My research interests include building more efficient big data analytics systems that are designed for modern, UDF driven data pipelines, dealing with dirty data in a better way and designing future systems for sensor-driven Machine Learning products. Furthermore, I am interested in applications for Computer Vision especially for self-driving cars and how to retrieve statistically sound insights from data.
Processing for the normal case
Tuplex, short for tuples and exceptions, is a novel big data anlytics framework that is inherently more robust to exceptions and errors produced when processing raw data. Written with a powerful C++ backend and easy-to-use Python frontend it provides a novel programming paradigm, an order of magnitude faster execution speed than Apache Spark and efficient parsers for raw data. The project is currently under heavy development and available under tuplex.cs.brown.edu.
A framework for secure data exploration via visual representation
Visual representations of data (visualizations) are tools of great importance and widespread use in data analytics as they provide users visual insight to patterns in the observed data in a simple and effective way. When visualizations are retrieved from sample data however, there is a a risk of visualizing random fluctuations in the sample rather than a true pattern in the data. This problem especially arises when differences between visualizations are compared, e.g. to identify an interesting deviation in a pair of observations among many possible pairs. Using theorems from Vapnik/Chervonenkis we developed a novel framework VizRec to provide a safe space for visualization recommendations. This work is currently under review and can be accessed as a preprint here.
Parsing CSV files at a faster pace
Pacer is developed as part of the Tuplex project to provide efficient code-generated parsers for CSV files. By using a small data sample, properties of CSV files are automatically detected that then allow to generate efficient LLVM IR code.
Data centric compilation
Python is nowadays winning the race as the defacto choice for data scientists. Whereas there is a wide selection of Machine Learning frameworks, data preparation remains a bottle neck. Natpy, short for Native Python samples input data and compiles on the inferred properties native code for compilable UDFs written in Python. This project is part of the larger Tuplex effort.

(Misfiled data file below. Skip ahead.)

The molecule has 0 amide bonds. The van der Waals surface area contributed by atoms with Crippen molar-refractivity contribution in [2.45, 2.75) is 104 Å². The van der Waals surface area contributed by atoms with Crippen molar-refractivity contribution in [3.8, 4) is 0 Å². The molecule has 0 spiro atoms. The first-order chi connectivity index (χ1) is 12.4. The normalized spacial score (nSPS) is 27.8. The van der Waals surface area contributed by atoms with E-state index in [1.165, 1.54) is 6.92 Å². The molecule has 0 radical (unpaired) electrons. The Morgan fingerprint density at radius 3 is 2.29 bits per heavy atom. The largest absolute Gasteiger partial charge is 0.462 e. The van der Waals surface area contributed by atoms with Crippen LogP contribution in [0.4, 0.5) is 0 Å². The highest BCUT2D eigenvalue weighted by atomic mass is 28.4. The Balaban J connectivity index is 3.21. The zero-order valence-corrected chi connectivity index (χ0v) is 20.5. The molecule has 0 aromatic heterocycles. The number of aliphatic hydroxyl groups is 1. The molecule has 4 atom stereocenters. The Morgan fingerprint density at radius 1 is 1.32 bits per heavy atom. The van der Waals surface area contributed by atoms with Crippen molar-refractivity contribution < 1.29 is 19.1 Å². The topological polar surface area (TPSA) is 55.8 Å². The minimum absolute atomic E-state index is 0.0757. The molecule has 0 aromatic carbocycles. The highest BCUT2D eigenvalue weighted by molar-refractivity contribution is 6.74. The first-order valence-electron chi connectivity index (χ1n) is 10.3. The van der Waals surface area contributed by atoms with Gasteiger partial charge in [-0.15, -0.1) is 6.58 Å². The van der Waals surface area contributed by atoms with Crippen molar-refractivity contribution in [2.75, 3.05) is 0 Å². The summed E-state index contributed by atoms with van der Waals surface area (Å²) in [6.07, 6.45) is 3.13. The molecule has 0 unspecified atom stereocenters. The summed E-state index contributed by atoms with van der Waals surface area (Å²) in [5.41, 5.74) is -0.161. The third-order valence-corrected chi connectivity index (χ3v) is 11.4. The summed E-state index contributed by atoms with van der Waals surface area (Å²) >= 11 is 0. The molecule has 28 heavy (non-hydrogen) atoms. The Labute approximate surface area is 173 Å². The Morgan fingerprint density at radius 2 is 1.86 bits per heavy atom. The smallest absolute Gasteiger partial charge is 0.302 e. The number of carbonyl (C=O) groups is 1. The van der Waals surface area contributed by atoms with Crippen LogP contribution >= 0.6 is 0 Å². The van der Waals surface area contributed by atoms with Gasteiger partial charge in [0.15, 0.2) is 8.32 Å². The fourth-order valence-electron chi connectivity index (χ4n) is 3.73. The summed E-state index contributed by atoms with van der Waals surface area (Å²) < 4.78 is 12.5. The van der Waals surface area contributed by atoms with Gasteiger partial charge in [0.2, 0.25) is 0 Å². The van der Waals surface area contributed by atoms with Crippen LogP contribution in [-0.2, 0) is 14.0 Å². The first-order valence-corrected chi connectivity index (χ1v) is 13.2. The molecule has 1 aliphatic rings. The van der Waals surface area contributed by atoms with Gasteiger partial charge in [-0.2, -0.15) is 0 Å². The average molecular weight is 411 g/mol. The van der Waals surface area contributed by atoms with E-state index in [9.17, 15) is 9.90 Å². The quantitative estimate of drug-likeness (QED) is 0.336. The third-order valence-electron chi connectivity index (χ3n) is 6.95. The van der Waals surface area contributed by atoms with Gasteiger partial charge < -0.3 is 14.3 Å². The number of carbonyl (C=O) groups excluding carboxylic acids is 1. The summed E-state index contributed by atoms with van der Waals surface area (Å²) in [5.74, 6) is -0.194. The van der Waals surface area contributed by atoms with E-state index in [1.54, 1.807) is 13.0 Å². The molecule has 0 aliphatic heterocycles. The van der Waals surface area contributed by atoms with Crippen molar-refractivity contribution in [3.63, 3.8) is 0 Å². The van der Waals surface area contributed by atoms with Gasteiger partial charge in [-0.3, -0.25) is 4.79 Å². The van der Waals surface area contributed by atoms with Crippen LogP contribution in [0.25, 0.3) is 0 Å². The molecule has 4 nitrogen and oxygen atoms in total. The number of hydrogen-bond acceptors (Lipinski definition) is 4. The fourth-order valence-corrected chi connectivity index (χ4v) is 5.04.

- De Stefani, L., Spiegelberg, L., Kraska, T., & Upfal, E. (2018). VizRec: A framework for secure data exploration via visual representation. (under review)
- Engel, J., Scherer, M., & Spiegelberg, L. (2017). One-Factor Lévy-Frailty Copulas with Inhomogeneous Trigger Rates. In M. B. Ferraro, P. Giordani, B. Vantaggi, M. Gagolewski, M. Ángeles Gil, P. Grzegorzewski, & O. Hryniewicz (Eds.), Soft Methods for Data Science (pp. 205–212). Cham: Springer International Publishing.
- Spiegelberg, L. (2017). Model-free approaches for evaluation counterparty credit risk (Master’s thesis). Technische Universität München.
- Spiegelberg, L. (2013). Ocean circulation studies in the Labrador Sea (Bachelor’s thesis). Technische Universität München.
This is a (non-complete) list of other projects I have been working on in the past:
Adaptive Extendible Hashmaps
with a better in-bucket strategy
Extendible Hashmaps are a commonly used data-structure in filesystems or databases for dynamic hashing (i.e. a growable hashmap). In this work we relaxed the assumption of using fixed buckets and experimented with different in-bucket structures to adapt better to different workloads.
in Apache Spark
With ratings and curated lists being widespread, ordinal regression is a modified version of the popular linear model that takes the ordering property of such data into account. In this project we extended Spark by an ordinal regression model and performed various experiments.